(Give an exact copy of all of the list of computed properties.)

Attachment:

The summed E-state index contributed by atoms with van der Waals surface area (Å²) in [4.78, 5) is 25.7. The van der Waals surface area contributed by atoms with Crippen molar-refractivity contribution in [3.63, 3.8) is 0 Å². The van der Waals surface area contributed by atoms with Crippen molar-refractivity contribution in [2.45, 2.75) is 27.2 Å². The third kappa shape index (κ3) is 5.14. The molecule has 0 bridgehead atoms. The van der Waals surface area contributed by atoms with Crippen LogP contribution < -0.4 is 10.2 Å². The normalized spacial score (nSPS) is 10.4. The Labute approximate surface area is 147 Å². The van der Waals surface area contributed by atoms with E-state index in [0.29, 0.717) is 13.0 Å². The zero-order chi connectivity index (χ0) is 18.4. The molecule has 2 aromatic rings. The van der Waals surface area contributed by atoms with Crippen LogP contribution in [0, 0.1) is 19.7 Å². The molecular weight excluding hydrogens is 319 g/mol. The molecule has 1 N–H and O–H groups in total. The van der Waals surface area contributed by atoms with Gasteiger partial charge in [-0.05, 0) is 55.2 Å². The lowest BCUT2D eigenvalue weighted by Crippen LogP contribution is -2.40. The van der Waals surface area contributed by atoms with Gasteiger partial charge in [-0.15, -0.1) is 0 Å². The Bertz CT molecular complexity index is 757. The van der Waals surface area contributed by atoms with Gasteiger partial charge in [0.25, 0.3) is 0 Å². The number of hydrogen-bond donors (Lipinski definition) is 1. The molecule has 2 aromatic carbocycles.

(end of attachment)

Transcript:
The summed E-state index contributed by atoms with van der Waals surface area (Å²) in [4.78, 5) is 25.7. The van der Waals surface area contributed by atoms with Crippen molar-refractivity contribution in [3.63, 3.8) is 0 Å². The van der Waals surface area contributed by atoms with Crippen molar-refractivity contribution in [2.45, 2.75) is 27.2 Å². The third kappa shape index (κ3) is 5.14. The molecule has 0 bridgehead atoms. The van der Waals surface area contributed by atoms with Crippen LogP contribution < -0.4 is 10.2 Å². The normalized spacial score (nSPS) is 10.4. The Labute approximate surface area is 147 Å². The van der Waals surface area contributed by atoms with E-state index in [0.29, 0.717) is 13.0 Å². The zero-order chi connectivity index (χ0) is 18.4. The molecule has 2 aromatic rings. The van der Waals surface area contributed by atoms with Crippen LogP contribution in [0, 0.1) is 19.7 Å². The molecular weight excluding hydrogens is 319 g/mol. The molecule has 1 N–H and O–H groups in total. The van der Waals surface area contributed by atoms with Gasteiger partial charge in [-0.05, 0) is 55.2 Å². The lowest BCUT2D eigenvalue weighted by Crippen LogP contribution is -2.40. The van der Waals surface area contributed by atoms with Gasteiger partial charge in [-0.15, -0.1) is 0 Å². The Bertz CT molecular complexity index is 757. The van der Waals surface area contributed by atoms with Gasteiger partial charge in [0.25, 0.3) is 0 Å². The number of hydrogen-bond donors (Lipinski definition) is 1. The molecule has 2 aromatic carbocycles.